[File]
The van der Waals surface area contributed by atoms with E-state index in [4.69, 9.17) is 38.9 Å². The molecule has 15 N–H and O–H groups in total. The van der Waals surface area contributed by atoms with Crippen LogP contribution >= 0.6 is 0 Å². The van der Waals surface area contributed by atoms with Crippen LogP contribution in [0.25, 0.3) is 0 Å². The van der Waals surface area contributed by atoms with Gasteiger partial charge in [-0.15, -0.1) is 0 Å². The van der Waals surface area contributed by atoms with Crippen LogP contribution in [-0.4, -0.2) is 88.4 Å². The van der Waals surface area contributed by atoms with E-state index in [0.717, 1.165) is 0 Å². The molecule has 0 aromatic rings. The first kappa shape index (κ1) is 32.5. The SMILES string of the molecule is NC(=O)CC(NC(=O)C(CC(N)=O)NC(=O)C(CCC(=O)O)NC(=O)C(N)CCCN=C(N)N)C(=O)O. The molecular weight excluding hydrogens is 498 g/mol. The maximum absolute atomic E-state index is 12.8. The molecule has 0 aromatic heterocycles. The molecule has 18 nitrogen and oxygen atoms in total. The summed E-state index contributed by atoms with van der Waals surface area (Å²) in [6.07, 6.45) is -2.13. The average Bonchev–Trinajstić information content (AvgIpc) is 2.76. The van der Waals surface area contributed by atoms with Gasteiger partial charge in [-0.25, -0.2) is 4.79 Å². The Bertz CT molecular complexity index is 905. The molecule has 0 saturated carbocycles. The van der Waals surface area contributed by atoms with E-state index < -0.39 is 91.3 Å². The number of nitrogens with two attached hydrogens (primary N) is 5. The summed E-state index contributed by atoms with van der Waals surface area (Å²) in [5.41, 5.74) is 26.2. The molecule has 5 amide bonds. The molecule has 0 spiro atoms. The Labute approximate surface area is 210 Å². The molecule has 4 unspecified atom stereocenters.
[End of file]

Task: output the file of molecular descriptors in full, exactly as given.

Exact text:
The van der Waals surface area contributed by atoms with E-state index in [4.69, 9.17) is 38.9 Å². The molecule has 15 N–H and O–H groups in total. The van der Waals surface area contributed by atoms with Crippen LogP contribution >= 0.6 is 0 Å². The van der Waals surface area contributed by atoms with Crippen LogP contribution in [0.25, 0.3) is 0 Å². The van der Waals surface area contributed by atoms with Gasteiger partial charge in [-0.15, -0.1) is 0 Å². The van der Waals surface area contributed by atoms with Crippen LogP contribution in [-0.4, -0.2) is 88.4 Å². The van der Waals surface area contributed by atoms with E-state index in [0.717, 1.165) is 0 Å². The molecule has 0 aromatic rings. The first kappa shape index (κ1) is 32.5. The SMILES string of the molecule is NC(=O)CC(NC(=O)C(CC(N)=O)NC(=O)C(CCC(=O)O)NC(=O)C(N)CCCN=C(N)N)C(=O)O. The molecular weight excluding hydrogens is 498 g/mol. The maximum absolute atomic E-state index is 12.8. The molecule has 0 aromatic heterocycles. The molecule has 18 nitrogen and oxygen atoms in total. The summed E-state index contributed by atoms with van der Waals surface area (Å²) in [6.07, 6.45) is -2.13. The average Bonchev–Trinajstić information content (AvgIpc) is 2.76. The van der Waals surface area contributed by atoms with Gasteiger partial charge in [-0.25, -0.2) is 4.79 Å². The Bertz CT molecular complexity index is 905. The molecule has 0 saturated carbocycles. The van der Waals surface area contributed by atoms with E-state index < -0.39 is 91.3 Å². The number of nitrogens with two attached hydrogens (primary N) is 5. The summed E-state index contributed by atoms with van der Waals surface area (Å²) in [5.41, 5.74) is 26.2. The molecule has 5 amide bonds. The molecule has 0 spiro atoms. The Labute approximate surface area is 210 Å². The molecule has 4 unspecified atom stereocenters.